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Tuesday, November 29, 2011

Arny Freytag: Master Of The centerfold

With an eye for detail, unparalleled lighting skills and the ability to connect with a model, Arny Freytag’s career at Playboy traces that magazine’s cutting-edge glamour nude photography


This Article Features Photo Zoom
DPP: Why the change in course?

Freytag: It kind of happened because of what young photographers are doing. It's a Cell Phone Revolution. People are getting used to seeing more realistic, less produced-looking images. The use of a ringlight flash and Terry Richardson's on-camera flash photos—simply lit images are very popular.

There's also a different mind-set these days. A young man in his 20s isn't dreaming of living in a mansion and sailing yachts. I did when I was a kid. Our sets now are less opulent. We use fewer props. We used to say, "This girl lives in a penthouse in New York City. She's got a Renoir hanging on the wall and beautiful crystal. She has Jimmy Choo shoes and Louis Vuitton bags."

DPP: At the heyday of lighting the elaborate set as well as the model, how many strobes would you have?

Freytag: Everything that was a full-length shot was never less than 30. Some went up to 50. Almost all were on separate power packs. We used bi-tubes a lot because we were shooting with the 8x10 camera at that time and needed to get to ƒ/22. We used a lot of 3˚ and 10˚ grids for highlights.

DPP: When did the 8x10 camera give way to smaller formats and eventually digital?

Freytag: We went to a Fuji 6x7 for a short time, then Hasselblad digital. Now I'm shooting with the Leica S2 37.5-megapixel digital camera. It was a matter of finance and speed and the quality of digital that made the decision to make the switch. Each 8x10 Polaroid was 20 bucks, and they don't make it anymore. I figured out that I waited a total of two weeks of every year for Polaroids to develop.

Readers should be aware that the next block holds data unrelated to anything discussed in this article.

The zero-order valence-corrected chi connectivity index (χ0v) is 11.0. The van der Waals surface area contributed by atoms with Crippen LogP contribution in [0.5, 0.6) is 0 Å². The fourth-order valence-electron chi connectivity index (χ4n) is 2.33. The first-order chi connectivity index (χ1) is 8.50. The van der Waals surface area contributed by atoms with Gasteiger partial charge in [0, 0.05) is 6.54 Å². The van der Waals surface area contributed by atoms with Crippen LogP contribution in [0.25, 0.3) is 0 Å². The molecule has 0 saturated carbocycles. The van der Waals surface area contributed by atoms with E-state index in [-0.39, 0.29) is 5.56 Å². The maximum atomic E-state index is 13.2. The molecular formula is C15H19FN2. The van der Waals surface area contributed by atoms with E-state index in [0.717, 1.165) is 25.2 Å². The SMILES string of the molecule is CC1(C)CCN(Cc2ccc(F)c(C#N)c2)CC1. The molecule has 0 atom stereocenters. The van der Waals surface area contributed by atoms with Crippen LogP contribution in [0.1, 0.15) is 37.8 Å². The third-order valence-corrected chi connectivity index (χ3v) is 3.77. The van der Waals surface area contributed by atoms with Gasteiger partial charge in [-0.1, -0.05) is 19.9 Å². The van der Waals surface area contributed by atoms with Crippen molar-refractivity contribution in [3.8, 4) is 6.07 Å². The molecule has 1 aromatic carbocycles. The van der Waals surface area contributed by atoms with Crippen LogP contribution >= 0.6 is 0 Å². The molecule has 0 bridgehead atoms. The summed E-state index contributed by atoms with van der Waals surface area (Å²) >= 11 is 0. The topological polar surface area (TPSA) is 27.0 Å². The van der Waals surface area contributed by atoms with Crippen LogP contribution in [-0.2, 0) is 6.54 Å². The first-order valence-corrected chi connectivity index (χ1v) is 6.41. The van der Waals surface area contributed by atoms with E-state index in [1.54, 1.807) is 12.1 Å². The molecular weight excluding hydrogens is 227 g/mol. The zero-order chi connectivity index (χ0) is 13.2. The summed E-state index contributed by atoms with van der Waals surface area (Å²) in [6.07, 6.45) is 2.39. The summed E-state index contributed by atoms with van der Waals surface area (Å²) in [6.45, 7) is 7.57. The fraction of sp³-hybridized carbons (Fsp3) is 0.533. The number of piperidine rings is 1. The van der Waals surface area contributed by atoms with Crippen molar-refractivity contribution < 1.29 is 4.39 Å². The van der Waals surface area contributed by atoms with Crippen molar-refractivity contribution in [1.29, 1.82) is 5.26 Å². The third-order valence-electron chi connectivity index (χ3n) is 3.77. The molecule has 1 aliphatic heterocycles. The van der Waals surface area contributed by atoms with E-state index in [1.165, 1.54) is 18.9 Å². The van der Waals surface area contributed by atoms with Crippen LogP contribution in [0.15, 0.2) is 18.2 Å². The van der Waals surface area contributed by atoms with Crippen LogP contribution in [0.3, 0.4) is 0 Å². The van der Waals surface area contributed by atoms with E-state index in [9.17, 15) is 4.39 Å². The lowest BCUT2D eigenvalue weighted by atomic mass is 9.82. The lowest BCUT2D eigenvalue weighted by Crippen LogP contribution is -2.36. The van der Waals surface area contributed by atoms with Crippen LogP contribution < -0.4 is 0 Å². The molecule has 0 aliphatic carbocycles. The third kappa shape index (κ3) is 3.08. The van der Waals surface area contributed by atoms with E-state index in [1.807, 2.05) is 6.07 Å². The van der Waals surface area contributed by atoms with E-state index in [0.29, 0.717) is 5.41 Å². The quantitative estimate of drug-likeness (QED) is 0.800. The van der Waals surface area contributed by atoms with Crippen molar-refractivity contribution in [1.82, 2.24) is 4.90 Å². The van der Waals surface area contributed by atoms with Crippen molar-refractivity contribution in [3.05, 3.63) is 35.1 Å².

DPP: Playmates aren't professional fashion models who are used to working in front of a camera. How do you bring out the best in a model?

Freytag: These girls are complete amateurs. They're young, they're not models, they're not actresses. They're just girls off the street. They've never been in front of a professional camera except for maybe a yearbook photo. I'm trying to find, and then bring out, the beauty and sensuality of the girl. We used to have five days to shoot a centerfold and two and a half weeks to shoot small camera [35mm] and would have the time to get to know them. Now, it's one morning to shoot the centerfold, and I've got Playboy TV in there with their videographer, a microphone guy with a boom, a director and then my crew. So here is this girl with no clothes on with all these lights on her and all these people on the set, and I'm trying to get her to look sexy and intimate and relaxed. I'm trying to find her inner and outer beauty in this environment in a really short time. The key is to keep it light and fun and not to get serious on them and not let them know how serious the images are and how much pressure there is to come away with a successful photo.

DPP: Why are they not professional models? What's the idea behind "the girl next door" approach?

Freytag: The first three centerfolds for the magazine were existing images Hef [Hugh Hefner] bought from calendar shoots. Then the magazine hired professional models. I think Janet Pilgrim [born Charlaine Karalus] was the first centerfold that wasn't a model. She worked for the magazine, and Hef thought, "This girl sitting in my office is beautiful. Why don't we photograph her? This could be the girl next door that anyone could meet. You could meet her in a park in Chicago. You could meet her at a bus stop. You could meet her at a party." It gives the reader the feeling that she's not out of reach. It's not Jennifer Lopez who you'll never meet in your life.

DPP: Is Hugh Hefner still very involved in the magazine?

Freytag: He approves every picture, every cartoon—all the art that goes in the magazine.

 

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